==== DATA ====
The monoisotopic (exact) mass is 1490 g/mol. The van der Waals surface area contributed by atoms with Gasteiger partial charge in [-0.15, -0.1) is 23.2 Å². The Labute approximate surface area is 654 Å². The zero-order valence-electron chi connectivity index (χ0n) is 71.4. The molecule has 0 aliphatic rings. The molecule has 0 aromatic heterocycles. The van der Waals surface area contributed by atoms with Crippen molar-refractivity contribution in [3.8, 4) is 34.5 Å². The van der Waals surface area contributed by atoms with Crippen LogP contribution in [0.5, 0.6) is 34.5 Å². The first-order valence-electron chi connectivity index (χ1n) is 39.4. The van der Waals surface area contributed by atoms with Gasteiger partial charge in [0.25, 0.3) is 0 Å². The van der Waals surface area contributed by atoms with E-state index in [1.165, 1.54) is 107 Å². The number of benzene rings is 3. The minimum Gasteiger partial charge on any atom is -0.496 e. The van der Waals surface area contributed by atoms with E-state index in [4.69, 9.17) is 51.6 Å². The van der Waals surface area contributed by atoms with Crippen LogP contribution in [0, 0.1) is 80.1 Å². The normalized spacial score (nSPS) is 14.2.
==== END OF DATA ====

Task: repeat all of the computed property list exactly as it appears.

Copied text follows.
The monoisotopic (exact) mass is 1490 g/mol. The van der Waals surface area contributed by atoms with Gasteiger partial charge in [-0.15, -0.1) is 23.2 Å². The Labute approximate surface area is 654 Å². The zero-order valence-electron chi connectivity index (χ0n) is 71.4. The molecule has 0 aliphatic rings. The molecule has 0 aromatic heterocycles. The van der Waals surface area contributed by atoms with Crippen molar-refractivity contribution in [3.8, 4) is 34.5 Å². The van der Waals surface area contributed by atoms with Crippen LogP contribution in [0.5, 0.6) is 34.5 Å². The first-order valence-electron chi connectivity index (χ1n) is 39.4. The van der Waals surface area contributed by atoms with Gasteiger partial charge in [0.25, 0.3) is 0 Å². The van der Waals surface area contributed by atoms with E-state index in [1.165, 1.54) is 107 Å². The number of benzene rings is 3. The minimum Gasteiger partial charge on any atom is -0.496 e. The van der Waals surface area contributed by atoms with E-state index in [4.69, 9.17) is 51.6 Å². The van der Waals surface area contributed by atoms with Crippen LogP contribution in [0, 0.1) is 80.1 Å². The normalized spacial score (nSPS) is 14.2.